Back of the Phone: The speaker phone is loud, it should accommodate for all your speaker phone needs except in the most noisiest situations.  The camera quality is so-so, it is not at the quality of a point-and-shoot camera, but I mean, I really am not expecting a super nice quality camera on a phone.  The camera on the Droid X is capable of 8MP although by default, it is set to 6MP.  More MPs != better quality, I do not like how companies use the # of megapixels to advertise their products as if more = better.  It really does not matter how much megapixels your camera has if the quality of the camera sensor is a piece of crap. I took some pictures with the Droid X below and you can judge for yourself how decent the camera is.  The UI for the camera is OK, it tries to be slick and fancy, but most people just want to change some settings quickly and take the picture.  I really like the soft-felt-like-matte on the back, it provides enough grip but won’t cause the phone to be really annoying to take out of pockets.

Battery Life: A seemingly common problem among android phones are their battery life.  On average, I believe that my Droid X can last one day on a full charge.  It is hard to judge right now because I just got this phone so I am always turning it on and using it very frequently so obviously I drain the battery faster than everyday common use.  Optimally, I would prefer my phone to last at least a day and a half.  I eagerly wait for the ability to {over | under}clock so that like my Droid, I can underclock when the phone is in sleep mode to conserve battery [it drastically increases your battery life when you underclock!].


Android OS: I won’t go too much detail into the software aspect of the Droid X because the android OS is very dense in terms of all the different features and nuances that it has to offer and I won’t be able to sufficiently summarize it in one review.  But I must say that I absolutely love the flexibility of android, and the fact that I can think, “Hmm, I don’t really like the skin and widgets that Motorola designed for this phone, I wonder if I can change that.” and be able to actually do that.  I am not confined to only one way to how my phone looks like, or only one program that I am allowed to use to sync my device like iTunes.

“Motoblur”: Motorola received a lot of negativity towards their custom skin, motoblur, in the past because it was very obtrusive and annoying.  For the Droid X, they made a major improvement in their skin [which they insist to not call it motoblur], but I personally still don’t like it.  First thing I did when I got the phone was download LauncherPro and customized my home screen the way I liked it.  However, for some people, they might actually like Motorola’s skin and widgets.  It’s up to you how you want your phone to look like.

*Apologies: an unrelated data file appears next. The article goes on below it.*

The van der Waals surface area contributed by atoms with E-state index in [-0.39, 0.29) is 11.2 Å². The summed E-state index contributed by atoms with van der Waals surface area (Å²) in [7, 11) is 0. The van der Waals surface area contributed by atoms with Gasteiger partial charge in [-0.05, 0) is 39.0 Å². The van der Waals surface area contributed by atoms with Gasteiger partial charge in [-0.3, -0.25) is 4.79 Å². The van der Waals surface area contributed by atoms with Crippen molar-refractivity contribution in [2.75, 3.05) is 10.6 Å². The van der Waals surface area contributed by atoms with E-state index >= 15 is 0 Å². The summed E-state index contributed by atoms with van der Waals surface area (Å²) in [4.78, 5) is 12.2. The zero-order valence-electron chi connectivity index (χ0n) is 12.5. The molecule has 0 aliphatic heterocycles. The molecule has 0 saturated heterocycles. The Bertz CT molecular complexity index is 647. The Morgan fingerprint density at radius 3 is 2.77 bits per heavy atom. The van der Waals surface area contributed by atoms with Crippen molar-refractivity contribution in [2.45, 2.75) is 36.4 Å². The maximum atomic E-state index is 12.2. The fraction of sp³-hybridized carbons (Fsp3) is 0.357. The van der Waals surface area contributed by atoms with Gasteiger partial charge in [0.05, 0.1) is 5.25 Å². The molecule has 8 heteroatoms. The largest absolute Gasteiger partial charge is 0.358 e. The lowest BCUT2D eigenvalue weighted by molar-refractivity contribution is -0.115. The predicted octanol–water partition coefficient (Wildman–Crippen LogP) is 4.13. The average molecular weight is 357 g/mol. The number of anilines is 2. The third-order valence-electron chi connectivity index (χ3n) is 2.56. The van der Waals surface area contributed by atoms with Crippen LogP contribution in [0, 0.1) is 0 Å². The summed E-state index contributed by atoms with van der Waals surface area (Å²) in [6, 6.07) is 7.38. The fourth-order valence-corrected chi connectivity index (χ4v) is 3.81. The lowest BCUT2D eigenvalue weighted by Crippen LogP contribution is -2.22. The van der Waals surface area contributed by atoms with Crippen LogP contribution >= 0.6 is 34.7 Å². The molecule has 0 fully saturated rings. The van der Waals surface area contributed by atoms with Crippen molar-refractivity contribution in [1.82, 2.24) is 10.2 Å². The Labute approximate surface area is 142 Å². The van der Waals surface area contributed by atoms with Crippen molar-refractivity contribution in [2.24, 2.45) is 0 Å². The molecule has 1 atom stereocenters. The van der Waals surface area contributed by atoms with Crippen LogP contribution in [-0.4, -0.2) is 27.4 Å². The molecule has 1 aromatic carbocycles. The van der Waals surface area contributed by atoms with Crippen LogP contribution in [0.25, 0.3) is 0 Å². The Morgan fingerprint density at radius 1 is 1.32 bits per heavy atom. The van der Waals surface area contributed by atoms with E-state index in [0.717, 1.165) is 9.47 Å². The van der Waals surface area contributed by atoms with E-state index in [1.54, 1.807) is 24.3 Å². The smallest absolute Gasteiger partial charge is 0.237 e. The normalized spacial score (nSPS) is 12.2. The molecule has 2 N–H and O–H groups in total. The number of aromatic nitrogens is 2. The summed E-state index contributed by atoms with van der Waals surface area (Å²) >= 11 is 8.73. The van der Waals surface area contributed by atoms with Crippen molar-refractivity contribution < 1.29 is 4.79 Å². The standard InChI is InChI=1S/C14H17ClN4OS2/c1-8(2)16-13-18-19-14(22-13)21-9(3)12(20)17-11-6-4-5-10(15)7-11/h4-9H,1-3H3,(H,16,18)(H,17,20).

Processor: The Droid X comes with a OMAP3630 1GHz processor that makes this phone soooo smooth and slick.  Flicking between the different screens and switching between different applications is seamless.  This is very different from the Droid where sometimes I will sometimes see the phone stutter and freeze when I try to flick screens and open/close apps.  So far, the Droid X has never stuttered significantly and it never ceases to amaze me how fast apps are installed and how fast apps open on this beast of a phone.

Swype: The phone comes pre-installed with Swype, which I absolutely love.  Swype is created by the same creator as the T9 texting format that we all know and love on our dumbphones.  He claims that this is the future of texting, and I think that it suits most people well.  I type so much faster with Swype now compared to if I was trying to hunt and peck for everything.  My decision to get a Droid X was partially because I realized that I can use soft keyboards with no problem thanks to Swype, so I do not need a physical keyboard like the Droid 2 that will be coming out in August.  That is good because the phone is not as bulky when there is no hardware keyboard.